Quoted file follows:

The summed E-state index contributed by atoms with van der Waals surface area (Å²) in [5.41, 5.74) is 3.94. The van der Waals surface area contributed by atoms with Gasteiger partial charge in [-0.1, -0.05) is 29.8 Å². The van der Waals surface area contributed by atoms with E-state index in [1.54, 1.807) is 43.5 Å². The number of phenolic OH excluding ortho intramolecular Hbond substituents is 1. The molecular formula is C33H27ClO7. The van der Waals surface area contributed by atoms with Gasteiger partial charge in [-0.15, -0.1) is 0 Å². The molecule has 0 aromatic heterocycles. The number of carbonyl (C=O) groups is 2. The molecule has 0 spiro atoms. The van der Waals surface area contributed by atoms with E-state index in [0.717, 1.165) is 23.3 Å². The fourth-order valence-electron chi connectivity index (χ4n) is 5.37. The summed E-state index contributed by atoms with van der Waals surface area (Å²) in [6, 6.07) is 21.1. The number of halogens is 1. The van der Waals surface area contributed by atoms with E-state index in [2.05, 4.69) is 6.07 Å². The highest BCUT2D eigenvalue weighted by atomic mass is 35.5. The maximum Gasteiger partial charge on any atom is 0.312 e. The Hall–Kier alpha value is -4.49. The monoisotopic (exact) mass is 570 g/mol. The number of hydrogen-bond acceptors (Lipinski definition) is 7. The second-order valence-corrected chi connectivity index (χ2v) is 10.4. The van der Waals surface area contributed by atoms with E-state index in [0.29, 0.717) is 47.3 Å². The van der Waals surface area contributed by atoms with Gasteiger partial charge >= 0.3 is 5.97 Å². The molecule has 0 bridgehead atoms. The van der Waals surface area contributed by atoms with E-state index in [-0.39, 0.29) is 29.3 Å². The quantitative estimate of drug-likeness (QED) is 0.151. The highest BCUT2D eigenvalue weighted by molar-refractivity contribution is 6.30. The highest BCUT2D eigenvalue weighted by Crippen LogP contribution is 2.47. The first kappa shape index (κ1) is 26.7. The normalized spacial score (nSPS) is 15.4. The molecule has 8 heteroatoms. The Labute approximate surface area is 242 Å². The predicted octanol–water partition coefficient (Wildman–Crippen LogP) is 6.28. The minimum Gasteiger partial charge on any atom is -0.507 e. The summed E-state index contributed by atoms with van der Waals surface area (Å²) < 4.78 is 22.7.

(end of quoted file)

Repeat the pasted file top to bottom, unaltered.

The summed E-state index contributed by atoms with van der Waals surface area (Å²) in [5.41, 5.74) is 3.94. The van der Waals surface area contributed by atoms with Gasteiger partial charge in [-0.1, -0.05) is 29.8 Å². The van der Waals surface area contributed by atoms with E-state index in [1.54, 1.807) is 43.5 Å². The number of phenolic OH excluding ortho intramolecular Hbond substituents is 1. The molecular formula is C33H27ClO7. The van der Waals surface area contributed by atoms with Gasteiger partial charge in [-0.15, -0.1) is 0 Å². The molecule has 0 aromatic heterocycles. The number of carbonyl (C=O) groups is 2. The molecule has 0 spiro atoms. The van der Waals surface area contributed by atoms with E-state index in [0.717, 1.165) is 23.3 Å². The fourth-order valence-electron chi connectivity index (χ4n) is 5.37. The summed E-state index contributed by atoms with van der Waals surface area (Å²) in [6, 6.07) is 21.1. The number of halogens is 1. The van der Waals surface area contributed by atoms with E-state index in [2.05, 4.69) is 6.07 Å². The highest BCUT2D eigenvalue weighted by atomic mass is 35.5. The maximum Gasteiger partial charge on any atom is 0.312 e. The Hall–Kier alpha value is -4.49. The monoisotopic (exact) mass is 570 g/mol. The number of hydrogen-bond acceptors (Lipinski definition) is 7. The second-order valence-corrected chi connectivity index (χ2v) is 10.4. The van der Waals surface area contributed by atoms with E-state index in [0.29, 0.717) is 47.3 Å². The van der Waals surface area contributed by atoms with Gasteiger partial charge >= 0.3 is 5.97 Å². The molecule has 0 bridgehead atoms. The van der Waals surface area contributed by atoms with E-state index in [-0.39, 0.29) is 29.3 Å². The quantitative estimate of drug-likeness (QED) is 0.151. The highest BCUT2D eigenvalue weighted by molar-refractivity contribution is 6.30. The highest BCUT2D eigenvalue weighted by Crippen LogP contribution is 2.47. The first kappa shape index (κ1) is 26.7. The normalized spacial score (nSPS) is 15.4. The molecule has 8 heteroatoms. The Labute approximate surface area is 242 Å². The predicted octanol–water partition coefficient (Wildman–Crippen LogP) is 6.28. The minimum Gasteiger partial charge on any atom is -0.507 e. The summed E-state index contributed by atoms with van der Waals surface area (Å²) < 4.78 is 22.7.